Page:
[-empyre-] Fwd: Minor Simulations, Major Disturbances

Beatriz da Costa beatrizdacosta at earthlink.net
Fri Apr 16 03:14:19 EST 2010

Dear Jo, Rita et al,

Thank you all for your thoughtful postings, I am glad I finally joined  
-empyre- and am getting the opportunity to follow such a lively  
Amidst all the events down at UCSD and the responses and comments on  
this list, my initial thoughts seem to be most closely aligned with  
Jo's statement below and Rita's dire summation of the university as an  
"institution of control" that clearly has the ability to distinguish  
between scholarship about activism and activism itself (and yes,  
writing is of course a form of "making," but one that fits in much  
more neatly with the rubrics of academia). Sadly, I am not surprised  
at all about UCSD's behavior towards Ricardo and EDT's work.  
California is broke, the UC system is in deep trouble (to say the  
least), and overall the senate faculty has been playing along with  
this situation just fine. Some letters, some really smart ones  
indeed :), some protests, some attempts at organizing, but most of us  
are still going in to teach our classes and attend meetings in the  
same way we always did. Some of us have used the funding crises and  
increased push towards privatization of the UC as an educational  
backdrop to sharpen the political literacy of our students, and in  
many ways the publicity around the bang.lab events appears to have a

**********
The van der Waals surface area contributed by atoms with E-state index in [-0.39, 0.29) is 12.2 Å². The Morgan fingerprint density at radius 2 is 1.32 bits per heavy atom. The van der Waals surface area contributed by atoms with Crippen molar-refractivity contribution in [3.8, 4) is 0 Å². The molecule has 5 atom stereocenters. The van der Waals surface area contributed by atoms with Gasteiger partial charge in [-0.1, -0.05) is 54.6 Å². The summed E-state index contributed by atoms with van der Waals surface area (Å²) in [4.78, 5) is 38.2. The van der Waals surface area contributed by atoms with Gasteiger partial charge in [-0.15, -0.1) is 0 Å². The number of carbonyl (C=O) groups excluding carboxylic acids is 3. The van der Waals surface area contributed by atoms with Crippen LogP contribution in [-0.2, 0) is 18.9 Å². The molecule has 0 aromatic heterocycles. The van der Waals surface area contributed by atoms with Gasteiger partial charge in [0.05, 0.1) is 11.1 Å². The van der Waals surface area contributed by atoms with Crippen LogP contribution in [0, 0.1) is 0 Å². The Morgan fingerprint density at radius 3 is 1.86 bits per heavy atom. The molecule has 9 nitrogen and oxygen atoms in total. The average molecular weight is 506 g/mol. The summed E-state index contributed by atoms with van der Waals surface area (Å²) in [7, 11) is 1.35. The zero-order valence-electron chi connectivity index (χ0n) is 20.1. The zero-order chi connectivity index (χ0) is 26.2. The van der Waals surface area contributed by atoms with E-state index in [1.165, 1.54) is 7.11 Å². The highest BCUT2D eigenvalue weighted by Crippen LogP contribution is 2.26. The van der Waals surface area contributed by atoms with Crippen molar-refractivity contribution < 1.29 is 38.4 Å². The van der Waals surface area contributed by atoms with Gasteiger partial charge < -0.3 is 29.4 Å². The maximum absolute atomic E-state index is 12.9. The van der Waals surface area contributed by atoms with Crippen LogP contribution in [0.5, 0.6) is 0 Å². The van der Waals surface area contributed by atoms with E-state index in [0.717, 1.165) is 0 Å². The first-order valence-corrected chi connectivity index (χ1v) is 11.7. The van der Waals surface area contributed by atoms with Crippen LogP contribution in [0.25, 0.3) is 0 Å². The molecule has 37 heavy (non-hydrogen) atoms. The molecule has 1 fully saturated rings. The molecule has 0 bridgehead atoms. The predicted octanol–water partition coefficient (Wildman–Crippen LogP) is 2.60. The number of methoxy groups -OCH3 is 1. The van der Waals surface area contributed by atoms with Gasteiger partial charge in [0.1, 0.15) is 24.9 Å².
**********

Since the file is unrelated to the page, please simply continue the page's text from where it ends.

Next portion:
similar effect. However, what this situation really seems to indicate  
is a somewhat broken approach to the negotiation between Tactical  
Media and academia. We can't simultaneously ride a career as  
"interventionist artists," claim a political edge and demand funding,  
space and support from an institution like Calit2. It simply won't  
work, at least not in the long run. Eventually, the support will  
either stop, or the political "edge" won't be quite as edgy anymore.  
Its a wonderful thing while it lasts, and kudos to everyone who tried.  
For a while, we really seemed to have quite a few Tactical Media  
enclaves splattered between different universities in various parts of  
the country. But there is a time stamp on these moments of convergence  
and activity, and we shouldn't really be surprised by that. Operating  
in plain daylight is one strategy, and apparently the one the bang.lab  
has chosen up to date. But it seems that Tactical Media has equipped  
us with a few other tools that might be worth revisiting in this  
context. de Certeau's describes his rendering of the french "wig"  
concept to us in the following way: "La perruque is the worker's own  
work disguised as work for his employer. It differs from pilfering in  
that nothing of material value is stolen. It differs from absenteeism  
in that the worker is officially on the job. La perruque may be as  
simple a matter as a secretary's writing a love letter on "company  
time" or as complex as a cabinetmaker's "borrowing" a lathe to make a  
piece of furniture for his living room ... ."
If the window for passing politicized tactical media tool development  
as legitimate research activity is closing, maybe its time to change  
wigs? Or is it just a matter of never using our tools in any way that  
could be traced back to the university? I don't know. I tried the  
latter a few years ago, and it horribly failed.

On a much more mundane note: could anyone provide an update about what  
is actually happening now at UCSD? I checked the bang.lab website, and  
the last posting appears to be from last week. What happened since?

In solidarity,
Beatriz da Costa

excerpt Jo-Anne Green post:
> You can't accept grants, teach at a university, and desire tenure
> without these negotiations and compromises. The best one can do is
> enter these negotiations armed with knowledge, awareness, and a well
> thought out strategy for the best possible outcomes for your project.

Beatriz da Costa


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